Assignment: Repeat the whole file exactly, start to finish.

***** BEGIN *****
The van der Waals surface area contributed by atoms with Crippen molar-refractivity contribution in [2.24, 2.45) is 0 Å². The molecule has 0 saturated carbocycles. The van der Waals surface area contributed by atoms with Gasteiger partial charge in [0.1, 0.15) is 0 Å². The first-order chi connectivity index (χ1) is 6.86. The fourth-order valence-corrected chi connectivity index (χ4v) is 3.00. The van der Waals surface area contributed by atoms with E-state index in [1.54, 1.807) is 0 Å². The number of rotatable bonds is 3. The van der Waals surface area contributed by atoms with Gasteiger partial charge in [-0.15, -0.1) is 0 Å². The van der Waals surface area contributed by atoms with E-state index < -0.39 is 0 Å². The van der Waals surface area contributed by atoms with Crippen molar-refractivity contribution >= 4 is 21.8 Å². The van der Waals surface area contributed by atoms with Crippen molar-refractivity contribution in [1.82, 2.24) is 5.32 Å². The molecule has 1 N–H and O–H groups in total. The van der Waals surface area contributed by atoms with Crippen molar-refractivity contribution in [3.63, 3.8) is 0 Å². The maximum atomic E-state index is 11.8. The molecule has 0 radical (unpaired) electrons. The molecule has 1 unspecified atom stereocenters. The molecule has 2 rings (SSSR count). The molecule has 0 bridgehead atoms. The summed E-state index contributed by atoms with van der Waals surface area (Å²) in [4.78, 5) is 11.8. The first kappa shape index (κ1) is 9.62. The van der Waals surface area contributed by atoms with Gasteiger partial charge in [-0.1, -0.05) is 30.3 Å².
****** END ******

The van der Waals surface area contributed by atoms with Crippen molar-refractivity contribution in [2.24, 2.45) is 0 Å². The molecule has 0 saturated carbocycles. The van der Waals surface area contributed by atoms with Gasteiger partial charge in [0.1, 0.15) is 0 Å². The first-order chi connectivity index (χ1) is 6.86. The fourth-order valence-corrected chi connectivity index (χ4v) is 3.00. The van der Waals surface area contributed by atoms with E-state index in [1.54, 1.807) is 0 Å². The number of rotatable bonds is 3. The van der Waals surface area contributed by atoms with Gasteiger partial charge in [-0.15, -0.1) is 0 Å². The van der Waals surface area contributed by atoms with E-state index < -0.39 is 0 Å². The van der Waals surface area contributed by atoms with Crippen molar-refractivity contribution >= 4 is 21.8 Å². The van der Waals surface area contributed by atoms with Crippen molar-refractivity contribution in [1.82, 2.24) is 5.32 Å². The molecule has 1 N–H and O–H groups in total. The van der Waals surface area contributed by atoms with Crippen molar-refractivity contribution in [3.63, 3.8) is 0 Å². The maximum atomic E-state index is 11.8. The molecule has 0 radical (unpaired) electrons. The molecule has 1 unspecified atom stereocenters. The molecule has 2 rings (SSSR count). The molecule has 0 bridgehead atoms. The summed E-state index contributed by atoms with van der Waals surface area (Å²) in [4.78, 5) is 11.8. The first kappa shape index (κ1) is 9.62. The van der Waals surface area contributed by atoms with Gasteiger partial charge in [-0.1, -0.05) is 30.3 Å².